The perennial sunflowers or Helianthus are similar. My favourite is 'Lemon Queen', but there are others like 'Golden Pyramid' and 'Table Mountain'
Rudbeckias (not to be confused with Echinacea, which have a woody tuberous root) are another favourite for heavier soils in exposed conditions, try Rudbeckia fulgida and it’s cultivar ‘Goldsturm’, or Rudbeckia laciniata for some height. Some of the annual cultivars like 'Prairie Sun', 'Irish Eyes' and the newer 'Chim Chiminee' are also great fillers for hot sunny areas.
Stokesia laevis or Stoke’s Aster, great for smaller gardens and despite many attempts I’ve failed to kill one yet….they come in white, blue and creamy yellow, form low clumps of evergreen, narrow foliage and they flower for ages.
With Tony I talked about plants for sunny gardens, but what about shade, or damp?
Try out some of these ideas in your own microclimate…
Hellebores….as long as you don’t divide them up and move them about too much they are incredibly tough and once established will do remarkably well provided they get the odd whiff of fresh water. The only thing that really kills them is prolonged dry. Let them self-sow too – they’ll pop up where they are happy.
Heuchera….not the coloured leaf hybrids but some of the original species like H. micrantha, H. americana and H. maxima perform really well in shaded areas and have the vigour that modern hybrids sometimes lack.
Bergenia – these tough plants will thrive on partly shaded banks with little or no maintenance., providing both foliage and flowers.
Clivia, providing you don’t get frosts they are fantastic under trees near the coast! I love mine and have grown some different colours from seed to extend the clumps even further.
For damper places try Persicaria (Polygonum), Lysimachia and Filipendula, these genera are reliable performers that can cope with a bit of damp and neglect.
What have I been up to? Well apart from fighting off the headcold which seems to be taking hold of almost every 2nd person in the district (possibly an exaggeration…) I have been busy sending cartons of plants off to customers all over the country. Most of them have gone to warmer areas of course, as spring still hasn’t sprung in many regions to the south….but this can change in the blink of an eye, as one of my customers brightly said the other day, “we’ve been removing layers of merino all day”. (After they had been suffering through a seemingly endless period of bitter cold and damp, while I swanned around in 18 deg and shorts and t-shirt).
Anyway, I’ve got plants taking off all over the place, so my list and website updates are happening almost weekly at the moment. They probably need to though to keep up with demand, as it seems as soon as I’ve listed some things they are snapped up by eager gardeners. It is really satisfying for me knowing that I’m supplying plants that people truly want to grow….of course it can also be quite disconcerting when I think I’ve grown plenty of something and they’re all sold out within a day. Leaves me wondering how many I should have grown instead!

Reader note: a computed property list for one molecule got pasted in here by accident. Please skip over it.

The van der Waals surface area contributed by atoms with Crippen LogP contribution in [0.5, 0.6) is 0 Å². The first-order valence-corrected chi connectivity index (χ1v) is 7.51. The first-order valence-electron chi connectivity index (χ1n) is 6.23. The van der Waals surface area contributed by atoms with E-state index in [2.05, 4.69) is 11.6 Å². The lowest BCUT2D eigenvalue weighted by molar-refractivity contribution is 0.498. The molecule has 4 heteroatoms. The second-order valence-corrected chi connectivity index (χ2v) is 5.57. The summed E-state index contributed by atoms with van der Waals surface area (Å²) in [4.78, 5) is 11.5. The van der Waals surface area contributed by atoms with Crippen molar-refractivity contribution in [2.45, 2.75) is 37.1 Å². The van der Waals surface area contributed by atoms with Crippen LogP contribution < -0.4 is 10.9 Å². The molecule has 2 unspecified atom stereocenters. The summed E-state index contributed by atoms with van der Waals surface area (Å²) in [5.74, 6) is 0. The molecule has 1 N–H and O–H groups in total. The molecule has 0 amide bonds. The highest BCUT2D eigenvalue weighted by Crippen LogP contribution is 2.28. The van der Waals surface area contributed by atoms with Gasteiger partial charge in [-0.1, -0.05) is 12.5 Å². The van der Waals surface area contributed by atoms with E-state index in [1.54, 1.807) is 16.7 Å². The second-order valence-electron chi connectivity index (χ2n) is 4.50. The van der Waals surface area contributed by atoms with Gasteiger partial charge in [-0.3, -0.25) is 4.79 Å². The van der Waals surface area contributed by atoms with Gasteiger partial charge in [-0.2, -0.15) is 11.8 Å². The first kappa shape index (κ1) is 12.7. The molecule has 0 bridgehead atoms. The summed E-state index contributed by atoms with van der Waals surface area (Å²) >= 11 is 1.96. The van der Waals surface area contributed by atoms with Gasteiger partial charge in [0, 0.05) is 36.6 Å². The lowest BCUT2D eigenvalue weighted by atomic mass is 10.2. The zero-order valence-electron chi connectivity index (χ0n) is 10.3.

This week I have potted up various new lines, which should be ready in a few weeks…punnets of Queen Anne’s Lace, Ammi majus; the infamous Red Orach aka Atriplex hortensis var. rubra which is used quite extensively overseas as a striking accent plant with deep beetroot-red foliage; some more of that exceptional Great Dixter Poppy with the amazing name Papaver dubium ssp. lecoqii var. albiflorum (and interesting to note that it’s pink, not white, even though the name suggests otherwise). I’ve put Helenium ‘Butterpat’ into individual pots, it really wowed me last summer as it had been severely neglected but put on an amazing show and was very tall but didn’t need staking at all. Also into pots this week went Aster ‘Hi-Jinx’ a must-have one for me that mixes happily with other perennials or equally as well with smaller native shrubs; Centaurea jacea, not one I’ve grown yet but I’ve become happily addicted to these plants, knapweeds as they are known. They’re not weedy at all of course but seem to produce endless amounts of cornflowers all summer which the bees and butterflies love. Echinacea purpurea ‘Mellow Yellows’ a new seed line which has all the vigour of the true species but in a beautiful range of soft to bright yellows. The seedlings have shown good strong growth so far so I’m excited to see how they perform in the garden. Lobelia x gerardii ‘Vedrariensis’ has just been potted up too. Great for those partly shaded areas where you still want some colour, I find this one is pretty tough and sends up multiple strong stems smothered with vibrant purple flowers.
I’m sure there’s others I’ve potted up….but here’s a sneak-peek of a few of the plants on next week’s update…
White honesty, Lunaria annua f. albiflorum I had a customer looking for this last year as it provides a good light colour for part shade and self-sows easily. The attractive seedpods are an added bonus. Leucanthemum (Shasta Daisy) ‘Phyllis Smith’, big white and slightly unruly looking but such a good long-flowering plant. Rudbeckia laciniata a giant for the back of the border, I’m a sucker for big daisy flowers and this is a favourite. Salvia nemorosa ‘Rose Queen’ a reliable performer in sunny, free draining soils, great for smaller gardens or even pots. There are bound to be others on the list of course….